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As part of finishing my basement I'll need to rebuild these stairs to account for the higher floor level. The back of this stair case is currently open to the lower basement, but that will be getting closed off. I think I understand the basics of stair construction, but I'm wondering if there's anything wrong with extending the subfloor (3/4" OSB over 1" XPS) all the way under these stairs to have a continuous thermal/moisture barrier? Would it be better to stop the subfloor at the base of the stairs so that the stringers are supported directly by the slab?

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Practically speaking, it will be better to keep the integrity of the new floor intact. But the small unsealed gap will probably not be a major concern if you leave them on the slab. I do have to say, however, a difference of 1 3/4" on the bottom riser does not meet current IRC code. The difference in riser height cannot exceed 3/8 inch. You may be grandfathered since the stairs already exist however. The only way to be compliant is to recut all the stringers adjusting the riser heights to stay within 3/8" max difference at any riser.

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I wasn't that clear, but yes, I'll be making new stringers and risers. Just wanted to make sure the subfloor won't have any problems supporting the stringers when a couple big guys are carrying heavy furniture down the stairs. –  Brad Mace Apr 1 '13 at 23:53
    
I'm no code expert, but I'm wondering if there's a way to get around this issue without having to tear out the existing stairs...perhaps a larger one-step landing at the bottom would work? –  DA01 Apr 2 '13 at 0:09
    
Oh, one other thought, could you simply lay down different thicknesses of plywood atop each step to 're-even-out' the riser distances? For example, the bottom stair would get something like 1.5" of plywood, the top one maybe .25" (I'd have to do the actual math, but hopefully the idea makes sense). –  DA01 Apr 2 '13 at 0:11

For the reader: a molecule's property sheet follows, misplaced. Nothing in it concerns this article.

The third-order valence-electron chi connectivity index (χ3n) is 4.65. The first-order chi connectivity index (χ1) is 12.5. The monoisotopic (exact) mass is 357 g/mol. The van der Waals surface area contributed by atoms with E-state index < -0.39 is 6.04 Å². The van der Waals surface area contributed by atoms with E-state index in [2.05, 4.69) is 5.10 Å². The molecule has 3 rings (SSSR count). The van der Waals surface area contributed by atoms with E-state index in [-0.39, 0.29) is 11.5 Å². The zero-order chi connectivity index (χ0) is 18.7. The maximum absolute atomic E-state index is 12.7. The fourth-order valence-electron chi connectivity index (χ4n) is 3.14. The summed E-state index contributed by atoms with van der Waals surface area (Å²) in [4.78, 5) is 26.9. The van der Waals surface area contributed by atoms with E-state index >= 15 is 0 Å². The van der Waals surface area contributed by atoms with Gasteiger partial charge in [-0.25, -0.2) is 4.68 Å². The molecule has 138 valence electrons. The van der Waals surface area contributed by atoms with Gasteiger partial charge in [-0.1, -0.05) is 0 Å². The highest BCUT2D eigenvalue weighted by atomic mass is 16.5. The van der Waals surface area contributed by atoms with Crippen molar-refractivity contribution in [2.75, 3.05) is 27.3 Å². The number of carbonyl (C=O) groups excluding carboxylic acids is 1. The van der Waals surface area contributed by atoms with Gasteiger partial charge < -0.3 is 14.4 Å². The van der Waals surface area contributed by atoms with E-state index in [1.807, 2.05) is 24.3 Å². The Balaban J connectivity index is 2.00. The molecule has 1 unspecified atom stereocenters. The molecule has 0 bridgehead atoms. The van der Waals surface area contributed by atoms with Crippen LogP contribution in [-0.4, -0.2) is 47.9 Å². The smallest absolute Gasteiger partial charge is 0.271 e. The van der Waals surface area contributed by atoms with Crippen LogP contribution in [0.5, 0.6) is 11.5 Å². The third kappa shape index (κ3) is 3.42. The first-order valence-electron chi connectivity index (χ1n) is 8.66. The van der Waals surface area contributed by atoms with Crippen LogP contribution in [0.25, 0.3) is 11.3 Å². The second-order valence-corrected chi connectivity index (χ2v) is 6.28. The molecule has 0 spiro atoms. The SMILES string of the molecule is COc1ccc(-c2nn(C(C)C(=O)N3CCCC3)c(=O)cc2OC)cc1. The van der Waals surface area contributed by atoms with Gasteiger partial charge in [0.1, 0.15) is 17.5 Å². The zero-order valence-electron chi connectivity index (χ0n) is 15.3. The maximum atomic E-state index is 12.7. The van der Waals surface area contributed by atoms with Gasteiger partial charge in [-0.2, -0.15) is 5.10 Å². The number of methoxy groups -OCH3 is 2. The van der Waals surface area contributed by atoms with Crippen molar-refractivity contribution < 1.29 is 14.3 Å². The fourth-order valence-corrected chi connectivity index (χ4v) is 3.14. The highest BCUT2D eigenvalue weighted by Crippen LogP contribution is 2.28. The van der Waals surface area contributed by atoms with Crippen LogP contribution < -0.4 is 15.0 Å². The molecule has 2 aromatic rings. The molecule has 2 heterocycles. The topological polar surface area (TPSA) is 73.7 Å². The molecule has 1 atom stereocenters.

I went ahead and made that thought an answer. –  DA01 Apr 2 '13 at 0:19
    
@DA01 I've read about people using a landing, and inspectors approving it. However it's only going to cost me ~$50 to rebuild these stairs and it gives me the chance to insulate the slab underneath them. As for shimming each step, that sounds like at least as much work as rebuilding them. –  Brad Mace Apr 2 '13 at 0:39
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Tearing out and rebuilding stair seems like a lot of work. I was trying to think of a way around that...and it's actually an idea I've done before when building a deck. The off-the-shelf stringers had to be cut to handle the distance from the deck to the ground. Obviously this screwed up the bottom most riser distance. What we did is shimmed each tread a different amount to adjust them all to have the same riser distance.

So, for example, let's say you have 10 stairs. You've taken away 1.75" from the bottom most riser.

1.75"/10 = .175"

So, on the top most stair, you'd add .175" of material.

On the second top most stair, you'd add 2 * .175 = .35" of material.

And repeat all they way to the bottom most stair = 10 * .175 = 1.75" of material.

In the end, you've basically adjusted the riser of each step proportionally to make up the 1.75" that was taken away.

Granted, that may be a lot of work too, though should be easy to do if you happened to have a bench planer (maybe an excuse to get a bench planer!?)

Even without a planer, you might be able to 'round' each shim size to the closest dimensional lumber. So, .175 = 1/4" ply. .35" = 3/8" ply, etc.

So did that answer your question? Probably not. I guess I'm thinking it's best to have the stringers in contact with the slab, and since the current ones already do that, it'd be nice to not have to tear out the entire structure and replace.

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